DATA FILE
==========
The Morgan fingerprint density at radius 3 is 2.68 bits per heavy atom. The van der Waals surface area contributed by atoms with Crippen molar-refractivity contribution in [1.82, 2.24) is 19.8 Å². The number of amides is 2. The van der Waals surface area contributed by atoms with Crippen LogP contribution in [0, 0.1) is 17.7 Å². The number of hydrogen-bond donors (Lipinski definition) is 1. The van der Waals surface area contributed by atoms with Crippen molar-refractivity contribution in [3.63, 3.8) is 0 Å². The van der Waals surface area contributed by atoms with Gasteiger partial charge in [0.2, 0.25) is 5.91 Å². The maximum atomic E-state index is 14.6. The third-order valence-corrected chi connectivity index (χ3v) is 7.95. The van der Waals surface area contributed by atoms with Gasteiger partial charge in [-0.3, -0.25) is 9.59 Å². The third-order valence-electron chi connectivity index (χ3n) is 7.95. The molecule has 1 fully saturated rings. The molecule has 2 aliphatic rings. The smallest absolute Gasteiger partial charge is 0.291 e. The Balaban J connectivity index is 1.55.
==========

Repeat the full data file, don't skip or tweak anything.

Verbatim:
The Morgan fingerprint density at radius 3 is 2.68 bits per heavy atom. The van der Waals surface area contributed by atoms with Crippen molar-refractivity contribution in [1.82, 2.24) is 19.8 Å². The number of amides is 2. The van der Waals surface area contributed by atoms with Crippen LogP contribution in [0, 0.1) is 17.7 Å². The number of hydrogen-bond donors (Lipinski definition) is 1. The van der Waals surface area contributed by atoms with Crippen molar-refractivity contribution in [3.63, 3.8) is 0 Å². The van der Waals surface area contributed by atoms with Gasteiger partial charge in [0.2, 0.25) is 5.91 Å². The maximum atomic E-state index is 14.6. The third-order valence-corrected chi connectivity index (χ3v) is 7.95. The van der Waals surface area contributed by atoms with Gasteiger partial charge in [-0.3, -0.25) is 9.59 Å². The third-order valence-electron chi connectivity index (χ3n) is 7.95. The molecule has 1 fully saturated rings. The molecule has 2 aliphatic rings. The smallest absolute Gasteiger partial charge is 0.291 e. The Balaban J connectivity index is 1.55.